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‘Educators changed my life’

By Sally Bland - Dec 13,2015 - Last updated at Dec 13,2015

Relationships That Work

Adam Saenz and Jeremy Dew

New York and London: Routledge, 2016

Pp. 131

 

Combining personal and professional experience with psychological and educational research, psychologist Adam Saenz and counsellor Jeremy Dew argue that human relationships are the key factor in the teaching and learning process. Knowing that “life’s greatest reward, life’s greatest treasure, is to be connected to another human being,” they view relationships as resources — more valuable than money, education or physical ability in creating people’s success and well-being. (p. 15) 

“Relational skills — and not just knowledge of specific academic content — are relevant to our students’ capacity to make a meaningful and favourable difference in their future world.” (p. 23)

Since educators are primary role models for relational skills, the authors invite teachers to look inside themselves, and reflect on their attitudes and practices for the sake of their students’ and their own well-being. 

The book opens with Saenz recounting how his emotionally and socioeconomically

impoverished background was leading him into criminality, and how he was turned around by caring teachers. Like in Her Majesty Queen Rania’s address to the Teacher Skills Forum last week, teachers are at the centre of his narrative: “Education did not change my life; educators changed my life.” (p. 17)

“Relationships That Work” elaborates four main questions that are essential to relationship-building, whether with students, colleagues or parents. While educators may understand the importance of relationships, the question is how — especially how to connect to students who are very different from them. 

The first question is “Why am I here… doing what I do?” This requires reflection on the part of teachers as to whether their core values are in line with their work — or is teaching just a job for them? “The idea is that in linking our deepest values with what we do on a daily basis, we create access to a fuel source that is pure enough and vast enough to sustain us over the course of our life in our vocation.” (p. 39)

In the authors’ view, emotions are also fuel, and the second question is “How do I manage my emotions?” so that they can be energy fuelling healthy relationships, sometimes referred to as emotional intelligence. “Apart from academic content, teachers also teach social/emotional content by modelling for students appropriate ways to experience and express intense emotions, such as anger and anxiety.” (p. 68)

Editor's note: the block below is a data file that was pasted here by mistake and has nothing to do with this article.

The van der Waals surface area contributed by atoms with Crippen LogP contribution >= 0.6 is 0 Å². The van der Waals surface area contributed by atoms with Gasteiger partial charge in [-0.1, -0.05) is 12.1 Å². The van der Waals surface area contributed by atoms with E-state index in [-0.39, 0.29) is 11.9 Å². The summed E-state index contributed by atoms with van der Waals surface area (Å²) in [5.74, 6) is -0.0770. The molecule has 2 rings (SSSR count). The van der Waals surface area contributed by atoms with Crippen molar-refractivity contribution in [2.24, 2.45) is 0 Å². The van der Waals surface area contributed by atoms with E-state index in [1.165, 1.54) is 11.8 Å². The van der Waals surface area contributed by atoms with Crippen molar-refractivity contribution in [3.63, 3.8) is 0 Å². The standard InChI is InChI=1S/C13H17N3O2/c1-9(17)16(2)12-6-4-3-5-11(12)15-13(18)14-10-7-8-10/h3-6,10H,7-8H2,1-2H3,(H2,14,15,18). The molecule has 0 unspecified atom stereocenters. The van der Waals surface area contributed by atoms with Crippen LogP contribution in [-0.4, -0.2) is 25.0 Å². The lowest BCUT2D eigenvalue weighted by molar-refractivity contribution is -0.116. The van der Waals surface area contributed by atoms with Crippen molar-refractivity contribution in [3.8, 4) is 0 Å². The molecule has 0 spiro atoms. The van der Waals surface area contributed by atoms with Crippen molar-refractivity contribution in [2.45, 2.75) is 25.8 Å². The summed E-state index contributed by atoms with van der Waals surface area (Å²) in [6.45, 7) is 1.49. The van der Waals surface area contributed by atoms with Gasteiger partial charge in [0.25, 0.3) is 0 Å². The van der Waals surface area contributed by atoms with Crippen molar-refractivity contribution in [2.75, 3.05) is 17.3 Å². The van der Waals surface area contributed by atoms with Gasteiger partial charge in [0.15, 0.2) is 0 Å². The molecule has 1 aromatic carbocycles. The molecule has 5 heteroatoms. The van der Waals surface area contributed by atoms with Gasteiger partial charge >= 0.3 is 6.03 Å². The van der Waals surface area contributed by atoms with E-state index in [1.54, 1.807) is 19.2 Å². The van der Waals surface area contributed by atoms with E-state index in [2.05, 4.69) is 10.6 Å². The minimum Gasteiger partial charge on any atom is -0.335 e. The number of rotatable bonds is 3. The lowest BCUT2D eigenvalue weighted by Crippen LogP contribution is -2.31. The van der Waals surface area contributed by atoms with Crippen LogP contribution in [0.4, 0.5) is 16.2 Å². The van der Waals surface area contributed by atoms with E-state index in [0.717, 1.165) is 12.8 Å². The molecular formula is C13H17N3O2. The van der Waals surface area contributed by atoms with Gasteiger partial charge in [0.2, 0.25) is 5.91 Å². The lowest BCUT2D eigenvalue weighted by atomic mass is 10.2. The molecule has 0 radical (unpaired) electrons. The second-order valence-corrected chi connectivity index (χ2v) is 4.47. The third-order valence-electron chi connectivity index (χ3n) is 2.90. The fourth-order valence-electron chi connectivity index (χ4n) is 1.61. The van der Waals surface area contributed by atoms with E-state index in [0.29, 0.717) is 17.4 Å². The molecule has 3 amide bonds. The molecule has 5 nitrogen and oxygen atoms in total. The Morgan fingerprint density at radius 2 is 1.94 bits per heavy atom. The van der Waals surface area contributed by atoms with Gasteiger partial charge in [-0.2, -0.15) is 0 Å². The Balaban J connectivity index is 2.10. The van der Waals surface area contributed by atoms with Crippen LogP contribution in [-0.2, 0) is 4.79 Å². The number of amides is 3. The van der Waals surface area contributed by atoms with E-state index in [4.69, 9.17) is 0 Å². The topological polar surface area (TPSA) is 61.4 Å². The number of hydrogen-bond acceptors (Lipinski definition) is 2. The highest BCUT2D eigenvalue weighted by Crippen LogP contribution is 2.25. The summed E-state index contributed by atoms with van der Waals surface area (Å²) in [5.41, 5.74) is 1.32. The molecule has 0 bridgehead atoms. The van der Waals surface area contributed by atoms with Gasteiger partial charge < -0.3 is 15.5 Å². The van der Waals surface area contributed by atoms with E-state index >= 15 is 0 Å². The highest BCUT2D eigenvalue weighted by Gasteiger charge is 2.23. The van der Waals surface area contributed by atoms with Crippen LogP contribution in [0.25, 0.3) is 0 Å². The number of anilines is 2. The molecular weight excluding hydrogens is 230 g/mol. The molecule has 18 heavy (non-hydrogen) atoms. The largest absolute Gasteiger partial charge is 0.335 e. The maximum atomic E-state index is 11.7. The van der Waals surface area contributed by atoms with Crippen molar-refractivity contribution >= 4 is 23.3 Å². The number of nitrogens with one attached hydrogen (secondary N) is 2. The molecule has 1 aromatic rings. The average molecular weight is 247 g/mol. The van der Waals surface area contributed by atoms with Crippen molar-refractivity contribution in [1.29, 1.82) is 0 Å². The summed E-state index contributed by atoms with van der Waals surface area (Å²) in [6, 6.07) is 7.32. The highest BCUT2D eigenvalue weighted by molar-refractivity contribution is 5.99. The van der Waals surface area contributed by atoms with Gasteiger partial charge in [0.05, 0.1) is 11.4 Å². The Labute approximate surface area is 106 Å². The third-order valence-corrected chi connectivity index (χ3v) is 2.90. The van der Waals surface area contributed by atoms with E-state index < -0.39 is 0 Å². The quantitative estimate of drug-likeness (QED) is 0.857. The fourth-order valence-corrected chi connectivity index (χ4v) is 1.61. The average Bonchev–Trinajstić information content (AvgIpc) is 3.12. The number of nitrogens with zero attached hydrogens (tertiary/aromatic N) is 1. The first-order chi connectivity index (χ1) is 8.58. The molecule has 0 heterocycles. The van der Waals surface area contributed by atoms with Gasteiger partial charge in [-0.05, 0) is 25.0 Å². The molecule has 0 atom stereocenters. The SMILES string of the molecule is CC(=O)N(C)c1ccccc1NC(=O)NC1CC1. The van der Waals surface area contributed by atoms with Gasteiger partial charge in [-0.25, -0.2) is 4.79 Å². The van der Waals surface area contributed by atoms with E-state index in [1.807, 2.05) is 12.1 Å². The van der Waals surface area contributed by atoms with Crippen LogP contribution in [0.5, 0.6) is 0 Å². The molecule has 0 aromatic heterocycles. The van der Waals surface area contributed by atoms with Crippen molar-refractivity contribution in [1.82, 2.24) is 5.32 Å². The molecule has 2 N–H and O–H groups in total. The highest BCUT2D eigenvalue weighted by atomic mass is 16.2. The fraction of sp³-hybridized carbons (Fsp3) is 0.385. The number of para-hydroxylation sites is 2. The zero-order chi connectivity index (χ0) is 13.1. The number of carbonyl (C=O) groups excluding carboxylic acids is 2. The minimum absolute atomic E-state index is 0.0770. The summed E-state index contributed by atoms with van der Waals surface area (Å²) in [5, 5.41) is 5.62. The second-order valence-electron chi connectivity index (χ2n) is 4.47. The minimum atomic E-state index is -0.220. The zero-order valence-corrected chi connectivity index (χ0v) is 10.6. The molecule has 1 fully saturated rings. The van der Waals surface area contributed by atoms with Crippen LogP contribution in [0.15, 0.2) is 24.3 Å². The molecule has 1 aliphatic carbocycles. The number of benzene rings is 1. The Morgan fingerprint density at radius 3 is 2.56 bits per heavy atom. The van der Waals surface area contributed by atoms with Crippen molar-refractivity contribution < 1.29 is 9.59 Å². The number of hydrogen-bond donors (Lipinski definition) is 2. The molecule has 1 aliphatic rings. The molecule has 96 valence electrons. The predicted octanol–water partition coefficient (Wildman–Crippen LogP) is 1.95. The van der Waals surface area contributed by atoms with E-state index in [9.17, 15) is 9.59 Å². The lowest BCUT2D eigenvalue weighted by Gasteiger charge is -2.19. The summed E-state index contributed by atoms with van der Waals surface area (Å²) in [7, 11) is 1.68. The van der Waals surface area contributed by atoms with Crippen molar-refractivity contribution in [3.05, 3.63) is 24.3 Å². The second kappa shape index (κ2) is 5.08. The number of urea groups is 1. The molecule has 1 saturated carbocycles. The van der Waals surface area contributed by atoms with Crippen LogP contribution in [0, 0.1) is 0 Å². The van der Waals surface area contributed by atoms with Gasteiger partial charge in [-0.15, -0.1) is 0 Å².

This is not about denying conflict or anger, but about recognising emotions and what triggers them, and learning that one can choose to express them in ways that build rather than erode relationships. 

The third question is “Can I Build a Bridge?” and concerns social relations, empathy and connecting to others. This chapter includes a checklist for assessing whether one is so task-oriented that it gets in the way of teamwork and building bridges. Like the chapter on emotions, the ability to build bridges is pivotal for classroom management and dealing with what the authors term “escalated” students. 

“Can I build a fence?” is the fourth question about protecting one’s time, space, energy and resources, protecting one’s self from abuse and maintaining respect. In the authors’ view, demarcating boundaries is just as important for maintaining healthy relationships as is bridge-building. 

The above summary is too schematic to give a real sense of the impact of “Relationships That Work”. In fact, it’s hard to imagine anyone reading this book without doing some soul-searching, reflecting on their own professional and personal life. That, of course, is the authors’ purpose. One can hardly remain detached when presented with real-life stories and dialogues revealing the authors’ own experience and how educators grapple with problems they encounter with students, colleagues, parents and themselves. 

There are examples of teachers who seem to instinctively know how to deal with “escalated” students, instances of those who burn out from work-related frustrations, and stories of others who learn to make changes so their work is more fulfilling. These examples are presented in such a vibrant and compelling way that one automatically thinks: Is this me? Could it be me?

This is not simply a manual proposing better teaching practices (though that should be an end result). It is more a challenge to consciously live a constructive and satisfying life, in which education is the primary focus, though the authors’ approach is also applicable to other fields, such as family relations, child rearing, therapy, caregiving and wherever interpersonal relationships are involved, which is virtually everywhere.

Because Saenz and Dew speak logically and persuasively to the heart and the mind, it is hard to avoid their challenge.

 

 

 

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